Monday Morning: Welcome to BVI – Have a Tax-Free Day

Aw, shucks. Spring Break is over just as I find another warm place to visit. The British Virgin Islands expect a balmy daytime high of 84F/29C degrees today with partly cloudy skies.

And a 100% chance of tax havens galore.

Blood’s in the water, though, stay ashore. You may hear a lot in the media today about the Panama Papers leak dump in which the BVI feature prominently. What you won’t hear much about: this is the second leak about tax havens in exactly three years.

Jack-doodly-squat happened after the first one in April 2013.

The UK’s PM David Cameron was pressed in 2013 to do something about BVI’s tax laws. He said he would work with the G8 to tackle tax evasion. Of course, we now know why he sat on his hands; he had highly-rewarding and substantial familial interest in doing nothing but continue his family’s tax avoidance scheme. And yet he still managed to get reelected last year, the corrupt pig fucker.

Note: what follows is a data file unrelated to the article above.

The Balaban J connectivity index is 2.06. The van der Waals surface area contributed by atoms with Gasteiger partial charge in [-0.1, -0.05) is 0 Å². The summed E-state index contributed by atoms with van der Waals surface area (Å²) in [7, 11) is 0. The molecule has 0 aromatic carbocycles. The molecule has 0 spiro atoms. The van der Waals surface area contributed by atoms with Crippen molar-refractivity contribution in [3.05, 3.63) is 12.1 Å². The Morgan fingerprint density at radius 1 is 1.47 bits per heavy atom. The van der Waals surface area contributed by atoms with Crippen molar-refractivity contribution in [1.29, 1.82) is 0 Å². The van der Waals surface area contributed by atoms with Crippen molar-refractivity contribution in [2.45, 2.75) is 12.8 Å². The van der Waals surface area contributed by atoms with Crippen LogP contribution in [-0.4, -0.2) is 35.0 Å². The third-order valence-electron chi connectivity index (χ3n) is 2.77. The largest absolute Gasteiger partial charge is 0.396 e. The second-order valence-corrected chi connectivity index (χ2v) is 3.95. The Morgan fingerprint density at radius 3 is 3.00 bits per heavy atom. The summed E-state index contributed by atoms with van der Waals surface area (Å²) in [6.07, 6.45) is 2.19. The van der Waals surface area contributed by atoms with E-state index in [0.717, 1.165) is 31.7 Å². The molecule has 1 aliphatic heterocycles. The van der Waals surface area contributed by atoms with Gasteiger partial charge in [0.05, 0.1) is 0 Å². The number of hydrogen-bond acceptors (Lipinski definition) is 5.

If governments had felt any pressure at all to do something corrective, there wouldn’t be a second wave of leaks, right? But the 1% have continued to milk profits from businesses, transfer the money offshore, and buy themselves enough politicians and corporate media to ensure things remained nice and cozy.

Color me skeptical that anything will come of investigations into tax shelters which are for the most part legal, thanks to pwned and compromised governance. But the unfolding story sheds new light on older ones.

Like the decade-plus work on tax havens and abusive tax schemes by the U.S. of Permanent Senate Committee on Investigations, which did not slow or stop the offshoring of capital. B-schools continue to teach offshore tax shelters as ‘A Good Thing’, right alongside ‘Taxes Are Bad’ — because the 1% have amassed enough money to make sure legislators and B-schools’ leadership stay bought.